What are some practical things we can do to get back in rhythm?
Eat in accordance with your body’s rhythms. Since your metabolism peaks at about noon, it is better for your body to have a bigger breakfast and lunch and smaller dinner. Eat good fats and protein for breakfast because that is what your body needs for fuel during the day. Smoothies are a great way to get both of these into your diet. The typical sugar and carb-laden breakfast of a bagel, muffin, toast or sugary cereal are just about the worst things you can have, so avoid those at all costs.
Have an “electronic sundown.” At around 10pm, turn off your computer, charge your cell in the other room, and turn off the TV. Scan your bedroom for blinking or glowing lights—the alarm clock, the charging indicator on your cell phone, the DVD clock and timer, etc. Turn these off or cover the lights. Each little bit of light can stop your melatonin levels from rising, which you need to induce sleep and to reach the deep restorative sleep your body requires. If you can’t darken your room, wear a sleep mask. This period of darkness will help reset your natural rhythm.
Slow down with relaxing music. Music is one of the best ways to retrain your body to chill out. Our internal rhythms will speed up or slow down to match the stronger external rhythm around us. For instance, research has shown that when you are at a beach, your rhythms slow down or when you are in a busy city, they speed up. This is called entrainment. We are entraining all the time to our surroundings and the rhythms around us. Music is a wonderful way to help your rhythms entrain. Relaxing music slows heart and breathing rates and creates a feeling of well-being.
Invite ease with restorative yoga. Restorative yoga is the perfect solution to the over-stressed state we all are in. As you are supported in the poses, one gets the profound effects of yoga without having to exert any energy. Restorative yoga is one of the most physically reviving things you can do when you feel run-down, burned-out, stressed-out, and spent. These poses are particularly good to chill you out at night before bed.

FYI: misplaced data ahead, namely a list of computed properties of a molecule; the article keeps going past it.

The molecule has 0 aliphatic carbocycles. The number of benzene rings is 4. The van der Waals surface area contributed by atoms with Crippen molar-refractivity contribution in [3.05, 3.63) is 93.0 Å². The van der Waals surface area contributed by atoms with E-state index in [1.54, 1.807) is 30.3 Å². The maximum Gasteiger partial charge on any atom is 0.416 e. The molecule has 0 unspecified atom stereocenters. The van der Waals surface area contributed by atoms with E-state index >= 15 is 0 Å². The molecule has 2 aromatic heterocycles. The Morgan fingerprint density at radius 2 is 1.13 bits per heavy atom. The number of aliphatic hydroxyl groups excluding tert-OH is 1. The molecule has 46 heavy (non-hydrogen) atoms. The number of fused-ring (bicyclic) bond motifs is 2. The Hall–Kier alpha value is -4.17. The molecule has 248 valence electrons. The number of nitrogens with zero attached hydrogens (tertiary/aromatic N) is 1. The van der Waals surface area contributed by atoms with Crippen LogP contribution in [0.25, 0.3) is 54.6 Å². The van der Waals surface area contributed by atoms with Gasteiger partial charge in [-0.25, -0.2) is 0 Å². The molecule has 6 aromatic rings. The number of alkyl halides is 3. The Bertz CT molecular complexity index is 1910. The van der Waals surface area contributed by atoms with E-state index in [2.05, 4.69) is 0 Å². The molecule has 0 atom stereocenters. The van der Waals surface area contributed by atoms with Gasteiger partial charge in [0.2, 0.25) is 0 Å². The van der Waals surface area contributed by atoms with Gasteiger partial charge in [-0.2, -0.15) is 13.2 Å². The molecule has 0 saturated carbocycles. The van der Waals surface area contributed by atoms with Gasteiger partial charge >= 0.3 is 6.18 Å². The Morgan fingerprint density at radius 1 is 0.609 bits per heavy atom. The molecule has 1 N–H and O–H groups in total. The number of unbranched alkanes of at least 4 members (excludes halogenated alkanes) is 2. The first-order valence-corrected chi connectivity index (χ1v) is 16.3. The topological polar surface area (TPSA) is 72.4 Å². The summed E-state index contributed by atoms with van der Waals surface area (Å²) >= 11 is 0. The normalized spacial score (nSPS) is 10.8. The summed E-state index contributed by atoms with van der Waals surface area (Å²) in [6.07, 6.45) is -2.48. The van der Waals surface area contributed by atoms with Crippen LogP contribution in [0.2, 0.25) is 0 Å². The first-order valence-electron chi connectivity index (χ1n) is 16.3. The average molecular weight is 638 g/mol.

(Note from GP: My favorite restorative yoga pose when I am extra burned-out is as follows: Lie on your back with your legs perpendicular against the wall so that your body is at a 90-degree angle. Have your arms out by your side with your palms facing up, close your eyes, and breathe for 10 minutes.)
Release tension with tennis balls. Buy two tennis balls, as these can be used to do self-massage, especially on your shoulders, back or feet. Releasing tight muscles will free up blocked energy and not only decrease pain, but energize you, too.
(Note: For the ultimate neck and shoulder release, you can lie on your back, knees bent and feet hip width apart. Place two tennis balls at the top of your shoulder blades, side by side, in the area where you would love to have a massage. Slowly lower your head and shoulders. Place a pillow behind your head if your neck is uncomfortable. Lift your arms to the ceiling, then move them slowly toward your knees and then toward the wall behind you. Repeat this 10 times.)
Add an adaptogen in the morning. Adaptogenic herbal formulas have been used by Chinese and Ayurvedic medicine for centuries. They serve as energizing tonics to help energize people who are weak or aging. These herbs increase the capacity of the body to adjust to the stresses of life. Lately, there has been much research confirming their positive effects. My favorite adaptogens are Panax ginseng, ashwagandha, and rhodiola. Because they combat stress and are anti-aging, they are the perfect antidote to spent. (Note: Please consult your doctor before taking any herbs or supplements.)
Practice ubuntu. “Ubuntu” is an African term that means what makes us human is the humanity we show each other. It’s a worldview that sees humanity as a web of family rather than a mass of individuals. When you relate in this way, you feel connected, energized and have a sense of abundance.
These tips are merely seven of the more than 50 in the book. All are fairly easy to incorporate into your busy lifestyle and, more importantly, they each can make a profound difference.
One Love, Frank Lipman, MD
A few months before BP’s disastrous oil spill, a book called Power Trip landed on my desk. Thoroughly researched by writer Amanda Little, the book takes us across America, chronicling the history of our deep reliance on oil. In light of what’s happened, this fascinating book should now be...